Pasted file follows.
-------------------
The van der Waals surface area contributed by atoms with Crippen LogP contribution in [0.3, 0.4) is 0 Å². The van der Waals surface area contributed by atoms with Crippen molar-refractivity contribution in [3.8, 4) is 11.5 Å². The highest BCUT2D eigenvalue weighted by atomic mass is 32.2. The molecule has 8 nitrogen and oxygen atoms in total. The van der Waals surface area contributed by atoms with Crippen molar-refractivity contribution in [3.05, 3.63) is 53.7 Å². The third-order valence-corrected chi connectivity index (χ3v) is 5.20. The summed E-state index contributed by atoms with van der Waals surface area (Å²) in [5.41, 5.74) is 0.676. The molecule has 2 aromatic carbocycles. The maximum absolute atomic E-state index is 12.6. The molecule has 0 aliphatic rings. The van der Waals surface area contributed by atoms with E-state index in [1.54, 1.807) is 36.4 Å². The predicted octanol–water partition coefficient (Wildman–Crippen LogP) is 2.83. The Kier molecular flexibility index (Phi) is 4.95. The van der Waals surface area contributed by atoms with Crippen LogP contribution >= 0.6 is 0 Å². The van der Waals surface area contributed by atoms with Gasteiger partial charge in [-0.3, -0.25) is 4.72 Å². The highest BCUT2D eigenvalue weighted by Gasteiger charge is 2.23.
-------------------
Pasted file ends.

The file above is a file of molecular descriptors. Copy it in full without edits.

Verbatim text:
The van der Waals surface area contributed by atoms with Crippen LogP contribution in [0.3, 0.4) is 0 Å². The van der Waals surface area contributed by atoms with Crippen molar-refractivity contribution in [3.8, 4) is 11.5 Å². The highest BCUT2D eigenvalue weighted by atomic mass is 32.2. The molecule has 8 nitrogen and oxygen atoms in total. The van der Waals surface area contributed by atoms with Crippen molar-refractivity contribution in [3.05, 3.63) is 53.7 Å². The third-order valence-corrected chi connectivity index (χ3v) is 5.20. The summed E-state index contributed by atoms with van der Waals surface area (Å²) in [5.41, 5.74) is 0.676. The molecule has 2 aromatic carbocycles. The maximum absolute atomic E-state index is 12.6. The molecule has 0 aliphatic rings. The van der Waals surface area contributed by atoms with E-state index in [1.54, 1.807) is 36.4 Å². The predicted octanol–water partition coefficient (Wildman–Crippen LogP) is 2.83. The Kier molecular flexibility index (Phi) is 4.95. The van der Waals surface area contributed by atoms with Crippen LogP contribution >= 0.6 is 0 Å². The van der Waals surface area contributed by atoms with Gasteiger partial charge in [-0.3, -0.25) is 4.72 Å². The highest BCUT2D eigenvalue weighted by Gasteiger charge is 2.23.